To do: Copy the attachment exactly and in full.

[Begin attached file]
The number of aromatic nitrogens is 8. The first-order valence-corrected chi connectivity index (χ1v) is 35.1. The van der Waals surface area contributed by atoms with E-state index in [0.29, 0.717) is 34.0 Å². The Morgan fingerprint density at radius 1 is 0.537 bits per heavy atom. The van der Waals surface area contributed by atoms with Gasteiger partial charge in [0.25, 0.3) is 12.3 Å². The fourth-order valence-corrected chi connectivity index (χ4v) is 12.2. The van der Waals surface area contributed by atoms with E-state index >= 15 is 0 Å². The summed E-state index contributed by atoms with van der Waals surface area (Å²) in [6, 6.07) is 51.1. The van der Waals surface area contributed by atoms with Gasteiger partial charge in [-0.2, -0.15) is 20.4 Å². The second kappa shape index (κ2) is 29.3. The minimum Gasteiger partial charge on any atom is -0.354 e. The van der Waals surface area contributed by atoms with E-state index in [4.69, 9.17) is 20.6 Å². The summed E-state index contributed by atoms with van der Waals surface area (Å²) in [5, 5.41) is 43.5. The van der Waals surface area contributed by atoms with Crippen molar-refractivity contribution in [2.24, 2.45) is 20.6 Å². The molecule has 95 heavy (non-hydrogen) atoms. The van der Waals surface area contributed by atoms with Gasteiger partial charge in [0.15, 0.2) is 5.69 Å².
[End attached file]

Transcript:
The number of aromatic nitrogens is 8. The first-order valence-corrected chi connectivity index (χ1v) is 35.1. The van der Waals surface area contributed by atoms with E-state index in [0.29, 0.717) is 34.0 Å². The Morgan fingerprint density at radius 1 is 0.537 bits per heavy atom. The van der Waals surface area contributed by atoms with Gasteiger partial charge in [0.25, 0.3) is 12.3 Å². The fourth-order valence-corrected chi connectivity index (χ4v) is 12.2. The van der Waals surface area contributed by atoms with E-state index >= 15 is 0 Å². The summed E-state index contributed by atoms with van der Waals surface area (Å²) in [6, 6.07) is 51.1. The van der Waals surface area contributed by atoms with Gasteiger partial charge in [-0.2, -0.15) is 20.4 Å². The second kappa shape index (κ2) is 29.3. The minimum Gasteiger partial charge on any atom is -0.354 e. The van der Waals surface area contributed by atoms with E-state index in [4.69, 9.17) is 20.6 Å². The summed E-state index contributed by atoms with van der Waals surface area (Å²) in [5, 5.41) is 43.5. The van der Waals surface area contributed by atoms with Crippen molar-refractivity contribution in [2.24, 2.45) is 20.6 Å². The molecule has 95 heavy (non-hydrogen) atoms. The van der Waals surface area contributed by atoms with Gasteiger partial charge in [0.15, 0.2) is 5.69 Å².